Rewind two years to the various unveilings of Formula 1's 2009 cars. All present were bubbling with enthusiasm for the FIA's newly-introduced kinetic energy recovery system rules. BMW Motorsport boss Mario Theissen at the time even stated that 'To win the world championship a team will need to be KERS-equipped...'
As we now know BMW failed to win even a race despite having been an active proponent of the device - which it eventually discarded well before the rest. It could be argued that the team's resultant embarrassment contributed, indirectly if no more, to the BMW board's decision to abruptly exit the sport at the end of the season.
Across at Toyota, which, admittedly, had always been rather sceptical about KERS on account of already offering more sophisticated hybrid drive systems in its road car range, things were not much better.
Its version of the device, which too provided the statutory 82 bhp/60kW for around six seconds per lap, was tested pre-season at Portimao, and then was never seen again!
Renault also had an early dalliance with KERS, then quickly consigned its device to the skip, while Red Bull Racing geared up for it - even suffering a fire when a device exploded early in the development process - before discarding it. Tellingly, Brawn GP (nee Honda, which spent a fortune on investigating not one but two separate 'solutions' before abandoning not just the system but the entire sport at the end of 2008) did not even bother to tool up for KERS for cost and practicalities' sake. It then went on to walk both titles with Jenson Button!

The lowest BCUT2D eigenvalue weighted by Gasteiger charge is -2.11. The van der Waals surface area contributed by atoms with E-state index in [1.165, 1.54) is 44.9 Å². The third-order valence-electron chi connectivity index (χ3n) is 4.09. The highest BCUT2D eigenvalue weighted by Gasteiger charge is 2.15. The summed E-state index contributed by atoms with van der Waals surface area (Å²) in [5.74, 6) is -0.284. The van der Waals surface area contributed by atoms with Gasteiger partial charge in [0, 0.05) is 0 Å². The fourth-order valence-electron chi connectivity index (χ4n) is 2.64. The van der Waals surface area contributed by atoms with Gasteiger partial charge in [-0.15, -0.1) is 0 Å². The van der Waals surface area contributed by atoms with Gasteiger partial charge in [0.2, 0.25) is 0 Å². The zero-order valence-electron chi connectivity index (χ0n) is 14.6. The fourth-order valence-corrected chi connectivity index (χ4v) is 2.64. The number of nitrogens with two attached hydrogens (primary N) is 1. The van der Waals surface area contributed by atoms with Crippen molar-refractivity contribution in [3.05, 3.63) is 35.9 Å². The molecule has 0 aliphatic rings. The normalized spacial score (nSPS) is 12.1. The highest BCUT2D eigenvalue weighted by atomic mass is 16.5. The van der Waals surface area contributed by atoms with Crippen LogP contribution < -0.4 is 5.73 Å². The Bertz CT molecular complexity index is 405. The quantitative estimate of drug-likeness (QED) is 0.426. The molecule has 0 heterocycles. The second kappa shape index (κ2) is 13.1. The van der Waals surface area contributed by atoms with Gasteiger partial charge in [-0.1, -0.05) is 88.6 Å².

Second in both championships were Red Bull Racing and its young star Sebastian Vettel, while the next two places in the drivers' standings were filled by Rubens Barrichello (Brawn) and RBR's Mark Webber. Not a KERS button among the quartet.
The record shows that just two teams won with KERS - McLaren twice, in Hungary and Singapore and Ferrari in Spa-Francorchamps - and on all three occasions the advantage of having the boost for an effective 13.4 seconds during qualifying and 6.7s at the start proved crucial to their victories.